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The eight Mahayana precepts are best taken for the first time from someone qualified to pass on the lineage of the practice. For example, Lama Zopa Rinpoche has given certain FPMT teachers permission to grant the eight Mahayana precepts. However, since this person becomes one’s guru, if you are not ready (or confident) to make that commitment, it is permissible to take the precepts in front of an image or statue of Guru Shakyamuni Buddha. This is also the case when a qualified person is not available to pass on the lineage. However, when the opportunity arises, it would be best to receive the actual lineage. The eight Mahayana precepts can also be taken before you have officially taken refuge.
Compiled by Lama Zopa Rinpoche.
The eight Mahayana precepts are special one-day vows based on the Mahayana motivation of bodhichitta.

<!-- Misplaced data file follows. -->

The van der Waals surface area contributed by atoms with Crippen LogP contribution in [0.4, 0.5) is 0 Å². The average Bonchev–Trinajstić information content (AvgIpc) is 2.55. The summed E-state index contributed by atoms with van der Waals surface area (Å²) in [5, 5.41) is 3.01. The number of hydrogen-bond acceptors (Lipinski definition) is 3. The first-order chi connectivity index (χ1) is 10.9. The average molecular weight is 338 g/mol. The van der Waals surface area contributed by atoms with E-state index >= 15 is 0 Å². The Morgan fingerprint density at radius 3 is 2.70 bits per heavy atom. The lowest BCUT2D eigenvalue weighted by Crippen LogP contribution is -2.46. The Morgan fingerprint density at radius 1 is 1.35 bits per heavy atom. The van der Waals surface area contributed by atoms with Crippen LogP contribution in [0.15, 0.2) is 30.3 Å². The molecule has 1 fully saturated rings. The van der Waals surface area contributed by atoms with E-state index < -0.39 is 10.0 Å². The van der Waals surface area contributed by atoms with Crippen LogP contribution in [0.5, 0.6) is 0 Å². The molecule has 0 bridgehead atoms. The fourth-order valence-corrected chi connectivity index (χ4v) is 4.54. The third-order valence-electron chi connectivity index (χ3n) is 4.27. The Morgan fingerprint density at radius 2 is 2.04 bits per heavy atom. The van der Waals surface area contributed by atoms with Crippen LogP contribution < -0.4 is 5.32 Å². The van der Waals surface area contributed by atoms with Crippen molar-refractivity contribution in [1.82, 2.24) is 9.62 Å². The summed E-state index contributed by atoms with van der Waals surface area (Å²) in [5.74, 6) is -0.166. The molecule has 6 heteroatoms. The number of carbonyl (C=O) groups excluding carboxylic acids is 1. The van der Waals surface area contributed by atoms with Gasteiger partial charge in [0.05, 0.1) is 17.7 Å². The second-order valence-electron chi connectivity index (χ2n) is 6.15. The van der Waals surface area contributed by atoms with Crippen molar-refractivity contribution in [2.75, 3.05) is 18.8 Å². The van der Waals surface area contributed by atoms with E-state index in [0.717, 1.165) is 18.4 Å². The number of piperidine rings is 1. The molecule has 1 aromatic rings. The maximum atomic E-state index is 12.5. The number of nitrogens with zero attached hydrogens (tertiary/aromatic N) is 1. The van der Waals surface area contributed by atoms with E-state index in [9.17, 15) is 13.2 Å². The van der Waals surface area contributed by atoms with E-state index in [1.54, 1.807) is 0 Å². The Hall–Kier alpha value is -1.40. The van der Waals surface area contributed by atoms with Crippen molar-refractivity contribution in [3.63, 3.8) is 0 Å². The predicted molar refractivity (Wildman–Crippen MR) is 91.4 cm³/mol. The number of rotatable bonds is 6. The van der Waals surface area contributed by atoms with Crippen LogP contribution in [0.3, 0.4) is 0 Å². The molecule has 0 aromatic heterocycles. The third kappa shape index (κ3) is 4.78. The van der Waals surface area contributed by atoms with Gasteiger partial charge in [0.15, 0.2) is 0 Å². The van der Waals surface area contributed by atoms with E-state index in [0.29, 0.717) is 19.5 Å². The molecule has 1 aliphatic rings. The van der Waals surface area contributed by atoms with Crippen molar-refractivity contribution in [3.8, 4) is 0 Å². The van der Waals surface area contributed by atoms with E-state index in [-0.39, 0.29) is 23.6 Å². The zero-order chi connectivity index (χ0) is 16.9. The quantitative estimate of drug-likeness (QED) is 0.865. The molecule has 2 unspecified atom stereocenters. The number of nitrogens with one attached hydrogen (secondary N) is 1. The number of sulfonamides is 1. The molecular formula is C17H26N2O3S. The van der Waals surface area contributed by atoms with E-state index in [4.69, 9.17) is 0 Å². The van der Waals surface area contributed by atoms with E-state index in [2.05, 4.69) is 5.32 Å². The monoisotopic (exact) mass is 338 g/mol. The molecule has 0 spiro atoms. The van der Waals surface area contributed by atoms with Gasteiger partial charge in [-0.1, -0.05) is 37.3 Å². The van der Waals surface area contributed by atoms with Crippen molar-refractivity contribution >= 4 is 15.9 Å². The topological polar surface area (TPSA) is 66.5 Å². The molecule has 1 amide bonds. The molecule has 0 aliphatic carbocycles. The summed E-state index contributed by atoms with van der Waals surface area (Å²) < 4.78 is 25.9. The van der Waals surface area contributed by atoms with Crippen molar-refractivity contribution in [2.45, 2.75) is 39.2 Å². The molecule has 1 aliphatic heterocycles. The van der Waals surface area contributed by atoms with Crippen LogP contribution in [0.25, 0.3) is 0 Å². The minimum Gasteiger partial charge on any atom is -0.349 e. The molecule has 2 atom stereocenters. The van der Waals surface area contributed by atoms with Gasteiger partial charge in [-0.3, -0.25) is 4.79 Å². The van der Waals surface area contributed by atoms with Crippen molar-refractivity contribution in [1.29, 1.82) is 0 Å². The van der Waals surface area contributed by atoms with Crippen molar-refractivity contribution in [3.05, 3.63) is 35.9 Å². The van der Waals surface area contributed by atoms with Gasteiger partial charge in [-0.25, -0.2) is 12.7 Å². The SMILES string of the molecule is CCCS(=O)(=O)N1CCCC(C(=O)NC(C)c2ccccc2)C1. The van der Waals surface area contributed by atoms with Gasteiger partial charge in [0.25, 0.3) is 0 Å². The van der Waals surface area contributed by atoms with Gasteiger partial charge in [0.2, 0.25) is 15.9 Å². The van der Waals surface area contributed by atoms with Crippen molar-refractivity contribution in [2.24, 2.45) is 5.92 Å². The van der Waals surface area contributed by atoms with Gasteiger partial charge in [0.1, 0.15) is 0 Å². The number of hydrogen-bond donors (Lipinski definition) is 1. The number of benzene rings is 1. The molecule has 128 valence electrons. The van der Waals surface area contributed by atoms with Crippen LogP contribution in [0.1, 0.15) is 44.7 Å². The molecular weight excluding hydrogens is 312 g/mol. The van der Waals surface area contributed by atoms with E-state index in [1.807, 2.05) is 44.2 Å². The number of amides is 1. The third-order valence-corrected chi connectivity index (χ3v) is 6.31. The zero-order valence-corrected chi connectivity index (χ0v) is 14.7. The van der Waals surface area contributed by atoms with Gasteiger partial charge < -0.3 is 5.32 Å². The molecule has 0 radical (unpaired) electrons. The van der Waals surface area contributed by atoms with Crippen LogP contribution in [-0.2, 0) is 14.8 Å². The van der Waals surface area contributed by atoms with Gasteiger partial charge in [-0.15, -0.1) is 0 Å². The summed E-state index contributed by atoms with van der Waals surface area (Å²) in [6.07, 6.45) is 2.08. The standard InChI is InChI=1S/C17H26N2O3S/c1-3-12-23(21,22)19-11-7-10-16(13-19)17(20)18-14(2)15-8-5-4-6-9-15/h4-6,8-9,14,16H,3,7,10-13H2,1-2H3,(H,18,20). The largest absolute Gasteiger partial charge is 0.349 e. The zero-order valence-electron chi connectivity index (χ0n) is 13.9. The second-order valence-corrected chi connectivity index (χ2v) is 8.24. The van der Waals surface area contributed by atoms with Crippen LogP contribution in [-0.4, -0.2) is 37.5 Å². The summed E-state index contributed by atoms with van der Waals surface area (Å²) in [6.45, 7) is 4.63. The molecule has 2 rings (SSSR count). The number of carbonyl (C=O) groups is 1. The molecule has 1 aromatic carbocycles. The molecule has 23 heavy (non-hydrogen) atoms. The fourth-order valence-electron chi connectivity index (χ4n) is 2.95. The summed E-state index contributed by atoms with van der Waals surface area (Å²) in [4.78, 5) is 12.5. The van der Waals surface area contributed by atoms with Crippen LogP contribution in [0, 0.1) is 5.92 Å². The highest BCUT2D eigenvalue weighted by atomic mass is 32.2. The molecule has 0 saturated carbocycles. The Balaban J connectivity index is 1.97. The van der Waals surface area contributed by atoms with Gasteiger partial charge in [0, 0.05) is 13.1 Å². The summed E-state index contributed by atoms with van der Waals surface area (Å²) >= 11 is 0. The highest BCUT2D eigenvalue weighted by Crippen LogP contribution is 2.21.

“Taking the eight Mahayana precepts is another way to make life meaningful, to take its essence all day and night, by taking vows,” Lama Zopa Rinpoche teaches. “It is so simple. It is just for one day. Just for one day. It makes it so easy. It’s not for a lifetime.”
The eight Mahayana precepts can be taken on any day of the year, but their karmic effects are particularly powerful on merit-multiplying days, such as the four annual Buddhist festivals (the first fifteen days of the first Tibetan lunar month—the Fifteen Miracle Days of Chotrul Duchen; the fifteenth day of the fourth month—Saka Dawa Duchen; the fourth day of the sixth month—Chokhor Duchen, the First Turning of the Wheel of Dharma; and the twenty-second day of the ninth month—Lhabab Duchen, Buddha’s Descent from the God Realm of the Thirty-Three), full moons, new moons, and solar and lunar eclipses.
24 pages, 2020 edition.